Journey is on the opposite side of the design spectrum from Shadows of the Damned, providing the player with simple gameplay and uncluttered design.  In Journey, you take control of a red-robed traveler, who awakens in a vast desert with little idea of how he/she came to be in such a desolate place.  The only clue that lies before you is a shining beacon at the top of a mountain, far towards the horizon.  So you begin to make your way towards this glowing marker, finding the remnants of a lost civilization as you travel.  Within these ruins you encounter pieces of fabric that float within the air, which are drawn to your own clothing, and provide your character with a scarf that allows them to jump and even fly for short periods of time.  There are no special items to fill an inventory, no health meter or score count to clutter the screen; just your character, a scarf, and the Journey towards the unknown. 

You are not completely alone in this desert, as Journey is a multiplayer game.  As you make your way through each part of the ruins, you may run into another traveler along the way; other players from the online world.  While most games would allow you to use a headset or text message to communicate, the only way to do so is through a musical resonance language that your character may hum at anytime.  The identity (read: Gamer Tag) of the other player will not be known to you until the credits roll.  So the idea of getting to know each other outside the world of Journey is removed from the equation completely, allowing the two of you to focus on helping each other make your way to that mountain in the distance (or not, if you are a jerk).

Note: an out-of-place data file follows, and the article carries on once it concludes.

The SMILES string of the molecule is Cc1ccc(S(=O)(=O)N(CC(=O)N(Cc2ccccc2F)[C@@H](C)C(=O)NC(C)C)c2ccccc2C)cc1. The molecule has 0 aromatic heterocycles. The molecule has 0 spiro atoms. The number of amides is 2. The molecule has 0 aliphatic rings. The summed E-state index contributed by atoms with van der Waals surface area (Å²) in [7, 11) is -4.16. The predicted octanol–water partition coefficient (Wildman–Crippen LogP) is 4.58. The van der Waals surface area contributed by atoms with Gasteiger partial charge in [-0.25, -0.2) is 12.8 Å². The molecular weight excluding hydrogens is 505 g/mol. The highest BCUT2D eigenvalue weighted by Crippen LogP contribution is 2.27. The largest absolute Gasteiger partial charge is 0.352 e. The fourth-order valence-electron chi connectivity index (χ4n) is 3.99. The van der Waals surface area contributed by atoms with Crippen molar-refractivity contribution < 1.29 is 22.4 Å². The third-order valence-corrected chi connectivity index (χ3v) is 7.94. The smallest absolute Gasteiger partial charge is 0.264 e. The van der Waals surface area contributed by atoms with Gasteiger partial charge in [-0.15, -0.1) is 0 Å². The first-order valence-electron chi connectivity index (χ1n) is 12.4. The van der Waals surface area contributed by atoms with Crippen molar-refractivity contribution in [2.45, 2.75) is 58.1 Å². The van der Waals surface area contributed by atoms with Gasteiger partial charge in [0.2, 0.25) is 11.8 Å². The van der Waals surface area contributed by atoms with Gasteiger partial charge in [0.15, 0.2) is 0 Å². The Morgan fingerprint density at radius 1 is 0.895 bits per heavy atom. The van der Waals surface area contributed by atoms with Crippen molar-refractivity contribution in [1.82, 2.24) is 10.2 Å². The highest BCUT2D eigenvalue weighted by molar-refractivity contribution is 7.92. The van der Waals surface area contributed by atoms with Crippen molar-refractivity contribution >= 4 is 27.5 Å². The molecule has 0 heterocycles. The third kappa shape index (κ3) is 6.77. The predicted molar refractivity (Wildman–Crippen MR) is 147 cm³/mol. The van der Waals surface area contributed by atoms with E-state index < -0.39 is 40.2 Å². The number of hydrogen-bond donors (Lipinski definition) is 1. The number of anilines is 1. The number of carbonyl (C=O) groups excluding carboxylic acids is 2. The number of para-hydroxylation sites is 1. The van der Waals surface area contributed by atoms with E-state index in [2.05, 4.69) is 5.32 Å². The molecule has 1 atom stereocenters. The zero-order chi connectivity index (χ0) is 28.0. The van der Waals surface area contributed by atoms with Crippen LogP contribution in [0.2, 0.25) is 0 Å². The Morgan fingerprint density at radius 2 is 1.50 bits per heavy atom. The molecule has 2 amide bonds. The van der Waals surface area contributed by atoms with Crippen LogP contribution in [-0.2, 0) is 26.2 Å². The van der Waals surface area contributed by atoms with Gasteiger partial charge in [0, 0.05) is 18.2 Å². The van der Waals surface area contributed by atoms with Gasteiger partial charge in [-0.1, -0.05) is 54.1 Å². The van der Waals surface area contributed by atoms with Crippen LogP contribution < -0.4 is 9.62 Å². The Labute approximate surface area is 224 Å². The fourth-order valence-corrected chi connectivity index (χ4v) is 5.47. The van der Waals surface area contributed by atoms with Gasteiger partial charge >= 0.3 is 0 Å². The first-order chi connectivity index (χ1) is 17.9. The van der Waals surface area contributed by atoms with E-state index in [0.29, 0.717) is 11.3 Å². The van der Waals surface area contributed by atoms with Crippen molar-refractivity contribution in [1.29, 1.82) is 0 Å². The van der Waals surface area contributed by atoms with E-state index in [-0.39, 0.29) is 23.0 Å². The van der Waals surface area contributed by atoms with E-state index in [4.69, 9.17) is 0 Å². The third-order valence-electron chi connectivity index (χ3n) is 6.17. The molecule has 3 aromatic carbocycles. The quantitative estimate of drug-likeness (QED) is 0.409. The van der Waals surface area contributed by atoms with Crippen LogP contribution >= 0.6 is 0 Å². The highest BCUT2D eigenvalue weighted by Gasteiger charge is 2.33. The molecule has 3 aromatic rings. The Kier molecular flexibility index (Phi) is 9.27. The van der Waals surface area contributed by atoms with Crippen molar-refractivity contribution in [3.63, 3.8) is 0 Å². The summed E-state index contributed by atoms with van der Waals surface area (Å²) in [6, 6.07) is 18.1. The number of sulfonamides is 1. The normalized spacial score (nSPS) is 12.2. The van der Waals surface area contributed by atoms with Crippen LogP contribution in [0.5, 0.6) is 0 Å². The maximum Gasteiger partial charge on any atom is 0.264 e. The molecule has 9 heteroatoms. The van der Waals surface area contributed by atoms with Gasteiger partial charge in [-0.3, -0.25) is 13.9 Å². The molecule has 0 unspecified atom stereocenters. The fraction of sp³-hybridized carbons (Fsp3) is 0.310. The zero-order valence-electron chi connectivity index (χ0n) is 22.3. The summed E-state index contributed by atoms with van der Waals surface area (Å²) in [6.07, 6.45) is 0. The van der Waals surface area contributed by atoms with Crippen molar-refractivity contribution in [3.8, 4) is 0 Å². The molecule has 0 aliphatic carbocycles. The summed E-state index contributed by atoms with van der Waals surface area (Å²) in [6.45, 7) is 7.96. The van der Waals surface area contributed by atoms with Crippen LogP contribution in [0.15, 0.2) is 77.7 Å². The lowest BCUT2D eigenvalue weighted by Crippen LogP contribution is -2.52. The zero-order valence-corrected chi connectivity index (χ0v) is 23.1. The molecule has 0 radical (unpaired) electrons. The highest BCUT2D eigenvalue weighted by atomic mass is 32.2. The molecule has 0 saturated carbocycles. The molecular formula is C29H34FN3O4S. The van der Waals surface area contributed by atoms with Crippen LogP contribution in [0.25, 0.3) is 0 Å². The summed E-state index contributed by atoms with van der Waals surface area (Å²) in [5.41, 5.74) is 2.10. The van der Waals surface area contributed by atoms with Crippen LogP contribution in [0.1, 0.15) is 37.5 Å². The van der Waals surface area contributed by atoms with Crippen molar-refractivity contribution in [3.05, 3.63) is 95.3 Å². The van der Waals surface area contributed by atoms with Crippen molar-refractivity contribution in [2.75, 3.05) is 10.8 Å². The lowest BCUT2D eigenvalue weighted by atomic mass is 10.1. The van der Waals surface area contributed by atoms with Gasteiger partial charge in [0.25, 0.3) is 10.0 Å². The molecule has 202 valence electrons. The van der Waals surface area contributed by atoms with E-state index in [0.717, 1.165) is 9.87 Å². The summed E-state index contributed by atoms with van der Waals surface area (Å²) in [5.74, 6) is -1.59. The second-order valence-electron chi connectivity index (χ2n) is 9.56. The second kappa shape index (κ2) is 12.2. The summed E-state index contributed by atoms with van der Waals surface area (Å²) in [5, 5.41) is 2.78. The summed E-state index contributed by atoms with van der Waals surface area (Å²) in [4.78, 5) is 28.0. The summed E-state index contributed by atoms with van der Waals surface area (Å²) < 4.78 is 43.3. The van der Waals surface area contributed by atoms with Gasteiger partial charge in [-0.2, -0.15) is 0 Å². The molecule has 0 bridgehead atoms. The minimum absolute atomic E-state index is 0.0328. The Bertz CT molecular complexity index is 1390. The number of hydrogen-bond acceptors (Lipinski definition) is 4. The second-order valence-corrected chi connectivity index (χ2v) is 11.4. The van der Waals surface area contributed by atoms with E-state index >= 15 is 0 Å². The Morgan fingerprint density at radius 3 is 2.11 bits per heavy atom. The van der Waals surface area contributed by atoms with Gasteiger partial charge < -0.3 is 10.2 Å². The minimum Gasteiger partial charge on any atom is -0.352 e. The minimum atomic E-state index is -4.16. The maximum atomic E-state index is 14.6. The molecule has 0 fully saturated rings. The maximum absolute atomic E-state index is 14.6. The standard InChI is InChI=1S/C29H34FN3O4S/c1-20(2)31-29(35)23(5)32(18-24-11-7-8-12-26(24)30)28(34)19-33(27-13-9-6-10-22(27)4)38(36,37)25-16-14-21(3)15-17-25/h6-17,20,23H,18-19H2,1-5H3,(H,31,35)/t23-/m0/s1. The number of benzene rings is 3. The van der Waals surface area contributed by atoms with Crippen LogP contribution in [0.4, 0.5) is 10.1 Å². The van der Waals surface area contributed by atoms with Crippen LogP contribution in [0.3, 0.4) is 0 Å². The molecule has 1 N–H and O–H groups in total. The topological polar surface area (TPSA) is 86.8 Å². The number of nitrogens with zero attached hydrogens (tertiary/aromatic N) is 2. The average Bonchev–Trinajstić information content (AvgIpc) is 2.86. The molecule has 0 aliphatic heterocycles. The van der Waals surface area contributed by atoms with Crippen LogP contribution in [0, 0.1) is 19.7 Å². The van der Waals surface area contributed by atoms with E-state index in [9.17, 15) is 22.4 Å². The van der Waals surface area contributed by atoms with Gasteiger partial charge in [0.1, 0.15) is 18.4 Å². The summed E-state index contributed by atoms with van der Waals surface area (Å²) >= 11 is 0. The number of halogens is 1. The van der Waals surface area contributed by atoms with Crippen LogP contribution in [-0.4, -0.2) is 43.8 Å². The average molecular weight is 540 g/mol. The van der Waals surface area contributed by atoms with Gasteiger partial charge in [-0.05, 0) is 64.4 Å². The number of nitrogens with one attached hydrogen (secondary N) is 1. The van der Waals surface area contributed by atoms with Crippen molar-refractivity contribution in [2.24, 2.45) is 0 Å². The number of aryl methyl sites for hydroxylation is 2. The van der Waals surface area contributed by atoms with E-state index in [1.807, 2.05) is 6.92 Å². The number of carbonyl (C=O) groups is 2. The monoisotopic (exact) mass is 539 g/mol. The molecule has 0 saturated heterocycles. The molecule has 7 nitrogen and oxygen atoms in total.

Just reading the descriptions of these two games seems like they could not be more different, but they share many similarities if you look beyond the basic design elements.  As Garcia Hotspur (the hero of Shadows of the Damned) makes his way deeper and deeper into Hell, he often sees a tower in the distance.  This tower is the castle of the Lord of the Underworld, and serves as the prison where his girlfriend is being held.  Hotspur is forced to endure many trials along the way, most of them involving watching his girlfriend being killed over and over, never being able to fully pass on.  Each time he witnesses these horrors, Garcia is given a glimmer of hope, that maybe he has finally saved his beloved.  And each time she is violently taken from him, and he is forced to continue his way to the tower in the distance.

Similarly, as you complete each area in Journey, the traveler is given time to meditate, and he/she is visited with a vision from the civilization that inhabited these ruins previously.  In each vision, the mountain is closer than before, and the avatar of the past seems to encourage the traveler to carry on.  But as you return from these visions, the mountain still looms far in the distance, and a new set of ruins lies before you to be traversed.